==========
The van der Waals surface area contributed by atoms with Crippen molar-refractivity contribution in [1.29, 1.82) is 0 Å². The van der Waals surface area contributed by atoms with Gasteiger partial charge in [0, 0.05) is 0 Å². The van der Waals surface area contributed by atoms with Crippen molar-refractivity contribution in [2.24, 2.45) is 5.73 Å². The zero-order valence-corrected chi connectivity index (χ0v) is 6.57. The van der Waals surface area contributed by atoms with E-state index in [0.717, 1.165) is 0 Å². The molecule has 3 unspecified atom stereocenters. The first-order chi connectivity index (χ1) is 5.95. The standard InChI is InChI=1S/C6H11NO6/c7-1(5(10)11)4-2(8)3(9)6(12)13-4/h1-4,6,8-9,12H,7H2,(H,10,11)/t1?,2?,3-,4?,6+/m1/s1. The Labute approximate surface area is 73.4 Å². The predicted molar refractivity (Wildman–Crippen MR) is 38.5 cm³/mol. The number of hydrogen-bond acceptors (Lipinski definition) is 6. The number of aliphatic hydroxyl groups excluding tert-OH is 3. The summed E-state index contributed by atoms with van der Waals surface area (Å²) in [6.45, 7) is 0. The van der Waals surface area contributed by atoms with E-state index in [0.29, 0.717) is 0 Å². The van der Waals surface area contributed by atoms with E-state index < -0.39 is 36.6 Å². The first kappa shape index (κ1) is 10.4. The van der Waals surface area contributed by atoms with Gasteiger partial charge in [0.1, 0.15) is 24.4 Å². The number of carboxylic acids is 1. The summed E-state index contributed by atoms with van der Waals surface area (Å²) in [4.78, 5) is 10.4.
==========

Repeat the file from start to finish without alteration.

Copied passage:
The van der Waals surface area contributed by atoms with Crippen molar-refractivity contribution in [1.29, 1.82) is 0 Å². The van der Waals surface area contributed by atoms with Gasteiger partial charge in [0, 0.05) is 0 Å². The van der Waals surface area contributed by atoms with Crippen molar-refractivity contribution in [2.24, 2.45) is 5.73 Å². The zero-order valence-corrected chi connectivity index (χ0v) is 6.57. The van der Waals surface area contributed by atoms with E-state index in [0.717, 1.165) is 0 Å². The molecule has 3 unspecified atom stereocenters. The first-order chi connectivity index (χ1) is 5.95. The standard InChI is InChI=1S/C6H11NO6/c7-1(5(10)11)4-2(8)3(9)6(12)13-4/h1-4,6,8-9,12H,7H2,(H,10,11)/t1?,2?,3-,4?,6+/m1/s1. The Labute approximate surface area is 73.4 Å². The predicted molar refractivity (Wildman–Crippen MR) is 38.5 cm³/mol. The number of hydrogen-bond acceptors (Lipinski definition) is 6. The number of aliphatic hydroxyl groups excluding tert-OH is 3. The summed E-state index contributed by atoms with van der Waals surface area (Å²) in [6.45, 7) is 0. The van der Waals surface area contributed by atoms with E-state index in [0.29, 0.717) is 0 Å². The van der Waals surface area contributed by atoms with E-state index < -0.39 is 36.6 Å². The first kappa shape index (κ1) is 10.4. The van der Waals surface area contributed by atoms with Gasteiger partial charge in [0.1, 0.15) is 24.4 Å². The number of carboxylic acids is 1. The summed E-state index contributed by atoms with van der Waals surface area (Å²) in [4.78, 5) is 10.4.